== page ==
In general, politicians are open about coalition-forming in countries where this happens. Where they are not, it is largely as a result of the country's political culture. Some of the arrangements Mr Diamond suggests, such as Lib-Tory or Lib-Tory-Green-Referendum-Bell, would not happen, either because they have been specifically ruled out or the parties concerned would not agree to it.
It is only a quirk of geography that causes FPTP to create stable single- party governments in the UK. In India it does nothing of the sort. Under FPTP, India has a fragmented party system and an unstable coalition government.
The possibility of getting more seats on fewer votes is something on which FPTP advocates are strangely quiet. This, of course, happened in the UK in 1951 and 1974. Another example of where FPTP has failed in this way comes from Liverpool in the late 1980s, where the Liberals consistently out-polled Labour, but Labour had an overall majority on the city council. FPTP is a lottery: the distortions it produces are arbitrary.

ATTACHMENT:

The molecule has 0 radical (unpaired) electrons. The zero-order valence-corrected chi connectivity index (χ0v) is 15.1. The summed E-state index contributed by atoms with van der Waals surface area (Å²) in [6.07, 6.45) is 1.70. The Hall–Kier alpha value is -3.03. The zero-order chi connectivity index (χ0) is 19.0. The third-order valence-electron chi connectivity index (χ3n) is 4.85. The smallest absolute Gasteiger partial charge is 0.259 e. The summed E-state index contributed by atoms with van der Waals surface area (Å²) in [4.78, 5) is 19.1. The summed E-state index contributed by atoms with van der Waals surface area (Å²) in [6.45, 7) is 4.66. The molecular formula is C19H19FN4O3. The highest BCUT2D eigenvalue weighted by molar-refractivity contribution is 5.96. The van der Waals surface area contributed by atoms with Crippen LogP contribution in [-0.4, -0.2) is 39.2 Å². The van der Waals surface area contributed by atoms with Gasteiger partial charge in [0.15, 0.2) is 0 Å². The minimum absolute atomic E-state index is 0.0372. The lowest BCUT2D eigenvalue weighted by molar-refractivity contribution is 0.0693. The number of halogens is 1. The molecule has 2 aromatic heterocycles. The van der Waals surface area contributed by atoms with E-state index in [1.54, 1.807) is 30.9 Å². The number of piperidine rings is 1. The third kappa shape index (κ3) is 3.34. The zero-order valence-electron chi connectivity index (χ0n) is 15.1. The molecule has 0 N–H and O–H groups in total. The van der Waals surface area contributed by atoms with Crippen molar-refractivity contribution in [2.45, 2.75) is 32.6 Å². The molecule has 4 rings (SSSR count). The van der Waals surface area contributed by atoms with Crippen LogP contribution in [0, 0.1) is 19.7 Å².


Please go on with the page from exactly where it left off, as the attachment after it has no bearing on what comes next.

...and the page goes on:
Mr Diamond is concerned about unpredictable coalition arrangements; there are many ways to skin this cat. In Israel, the Prime Minister is directly elected. In Greece and Turkey, the largest party is systematically given a bonus of seats in an otherwise fairly proportional system. Under the single transferable vote electoral system, voters can indicate their coalition preferences by way of their transfer of votes between candidates: in fact, in the Republic of Ireland, where STV is used, it is not at all uncommon for two parties to propose coalitions with joint manifestos, and for each party to invite its voters to support the joint programme by supporting the other party in its lower preferences. In 1973 there was a Fine Gael/ Labour manifesto.
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